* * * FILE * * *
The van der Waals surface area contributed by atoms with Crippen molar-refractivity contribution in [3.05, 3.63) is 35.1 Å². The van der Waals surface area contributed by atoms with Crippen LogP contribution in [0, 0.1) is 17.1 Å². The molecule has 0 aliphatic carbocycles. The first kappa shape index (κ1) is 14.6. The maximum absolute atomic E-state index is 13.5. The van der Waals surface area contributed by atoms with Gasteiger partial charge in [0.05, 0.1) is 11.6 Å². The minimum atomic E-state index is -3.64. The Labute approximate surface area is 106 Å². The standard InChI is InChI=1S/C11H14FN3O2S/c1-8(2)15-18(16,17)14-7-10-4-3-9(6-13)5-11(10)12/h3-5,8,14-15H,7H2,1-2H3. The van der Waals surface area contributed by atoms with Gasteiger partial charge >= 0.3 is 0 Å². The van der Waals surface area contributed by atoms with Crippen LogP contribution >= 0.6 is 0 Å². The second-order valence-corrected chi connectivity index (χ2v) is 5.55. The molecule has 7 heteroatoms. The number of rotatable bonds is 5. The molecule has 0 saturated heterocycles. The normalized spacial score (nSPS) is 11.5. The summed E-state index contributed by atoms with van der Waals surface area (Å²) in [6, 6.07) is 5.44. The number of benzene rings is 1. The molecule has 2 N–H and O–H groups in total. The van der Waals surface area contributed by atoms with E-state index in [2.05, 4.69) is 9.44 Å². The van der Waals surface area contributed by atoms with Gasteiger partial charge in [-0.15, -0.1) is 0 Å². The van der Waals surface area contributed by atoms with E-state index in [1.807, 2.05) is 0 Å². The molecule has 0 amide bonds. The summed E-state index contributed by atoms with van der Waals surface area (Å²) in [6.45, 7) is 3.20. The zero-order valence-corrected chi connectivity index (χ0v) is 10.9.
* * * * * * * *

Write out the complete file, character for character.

The van der Waals surface area contributed by atoms with Crippen molar-refractivity contribution in [3.05, 3.63) is 35.1 Å². The van der Waals surface area contributed by atoms with Crippen LogP contribution in [0, 0.1) is 17.1 Å². The molecule has 0 aliphatic carbocycles. The first kappa shape index (κ1) is 14.6. The maximum absolute atomic E-state index is 13.5. The van der Waals surface area contributed by atoms with Gasteiger partial charge in [0.05, 0.1) is 11.6 Å². The minimum atomic E-state index is -3.64. The Labute approximate surface area is 106 Å². The standard InChI is InChI=1S/C11H14FN3O2S/c1-8(2)15-18(16,17)14-7-10-4-3-9(6-13)5-11(10)12/h3-5,8,14-15H,7H2,1-2H3. The van der Waals surface area contributed by atoms with Gasteiger partial charge >= 0.3 is 0 Å². The van der Waals surface area contributed by atoms with Crippen LogP contribution >= 0.6 is 0 Å². The second-order valence-corrected chi connectivity index (χ2v) is 5.55. The molecule has 7 heteroatoms. The number of rotatable bonds is 5. The molecule has 0 saturated heterocycles. The normalized spacial score (nSPS) is 11.5. The summed E-state index contributed by atoms with van der Waals surface area (Å²) in [6, 6.07) is 5.44. The number of benzene rings is 1. The molecule has 2 N–H and O–H groups in total. The van der Waals surface area contributed by atoms with E-state index in [2.05, 4.69) is 9.44 Å². The van der Waals surface area contributed by atoms with Gasteiger partial charge in [-0.15, -0.1) is 0 Å². The van der Waals surface area contributed by atoms with E-state index in [1.807, 2.05) is 0 Å². The molecule has 0 amide bonds. The summed E-state index contributed by atoms with van der Waals surface area (Å²) in [6.45, 7) is 3.20. The zero-order valence-corrected chi connectivity index (χ0v) is 10.9.